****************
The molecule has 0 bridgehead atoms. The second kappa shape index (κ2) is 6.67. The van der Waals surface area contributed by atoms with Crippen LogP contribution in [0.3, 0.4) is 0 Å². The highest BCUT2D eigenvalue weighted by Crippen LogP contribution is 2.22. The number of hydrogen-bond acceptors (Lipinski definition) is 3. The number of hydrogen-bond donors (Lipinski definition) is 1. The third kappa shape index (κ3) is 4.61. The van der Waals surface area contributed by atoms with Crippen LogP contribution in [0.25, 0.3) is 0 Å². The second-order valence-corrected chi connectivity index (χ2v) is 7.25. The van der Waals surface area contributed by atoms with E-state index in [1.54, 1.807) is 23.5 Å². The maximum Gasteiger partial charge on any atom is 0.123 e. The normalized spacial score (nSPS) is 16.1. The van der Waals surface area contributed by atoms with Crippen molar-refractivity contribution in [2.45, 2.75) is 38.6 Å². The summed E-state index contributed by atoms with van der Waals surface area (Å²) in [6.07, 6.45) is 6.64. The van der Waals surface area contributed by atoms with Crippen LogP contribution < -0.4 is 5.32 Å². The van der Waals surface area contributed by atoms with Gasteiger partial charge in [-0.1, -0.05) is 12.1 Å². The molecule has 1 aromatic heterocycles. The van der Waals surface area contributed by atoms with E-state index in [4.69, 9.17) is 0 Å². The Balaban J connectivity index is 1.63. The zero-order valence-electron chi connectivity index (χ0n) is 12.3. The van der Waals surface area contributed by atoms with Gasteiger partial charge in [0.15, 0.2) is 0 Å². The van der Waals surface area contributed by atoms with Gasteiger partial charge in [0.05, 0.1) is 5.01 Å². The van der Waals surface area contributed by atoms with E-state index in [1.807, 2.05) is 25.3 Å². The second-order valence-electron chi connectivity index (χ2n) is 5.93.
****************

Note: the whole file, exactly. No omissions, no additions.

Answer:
The molecule has 0 bridgehead atoms. The second kappa shape index (κ2) is 6.67. The van der Waals surface area contributed by atoms with Crippen LogP contribution in [0.3, 0.4) is 0 Å². The highest BCUT2D eigenvalue weighted by Crippen LogP contribution is 2.22. The number of hydrogen-bond acceptors (Lipinski definition) is 3. The number of hydrogen-bond donors (Lipinski definition) is 1. The third kappa shape index (κ3) is 4.61. The van der Waals surface area contributed by atoms with Crippen LogP contribution in [0.25, 0.3) is 0 Å². The second-order valence-corrected chi connectivity index (χ2v) is 7.25. The van der Waals surface area contributed by atoms with E-state index in [1.54, 1.807) is 23.5 Å². The maximum Gasteiger partial charge on any atom is 0.123 e. The normalized spacial score (nSPS) is 16.1. The van der Waals surface area contributed by atoms with Crippen molar-refractivity contribution in [2.45, 2.75) is 38.6 Å². The summed E-state index contributed by atoms with van der Waals surface area (Å²) in [6.07, 6.45) is 6.64. The van der Waals surface area contributed by atoms with Crippen LogP contribution < -0.4 is 5.32 Å². The van der Waals surface area contributed by atoms with Gasteiger partial charge in [-0.1, -0.05) is 12.1 Å². The molecule has 1 aromatic heterocycles. The van der Waals surface area contributed by atoms with E-state index in [4.69, 9.17) is 0 Å². The Balaban J connectivity index is 1.63. The zero-order valence-electron chi connectivity index (χ0n) is 12.3. The van der Waals surface area contributed by atoms with Gasteiger partial charge in [0.15, 0.2) is 0 Å². The van der Waals surface area contributed by atoms with Gasteiger partial charge in [0.05, 0.1) is 5.01 Å². The van der Waals surface area contributed by atoms with E-state index in [1.807, 2.05) is 25.3 Å². The second-order valence-electron chi connectivity index (χ2n) is 5.93.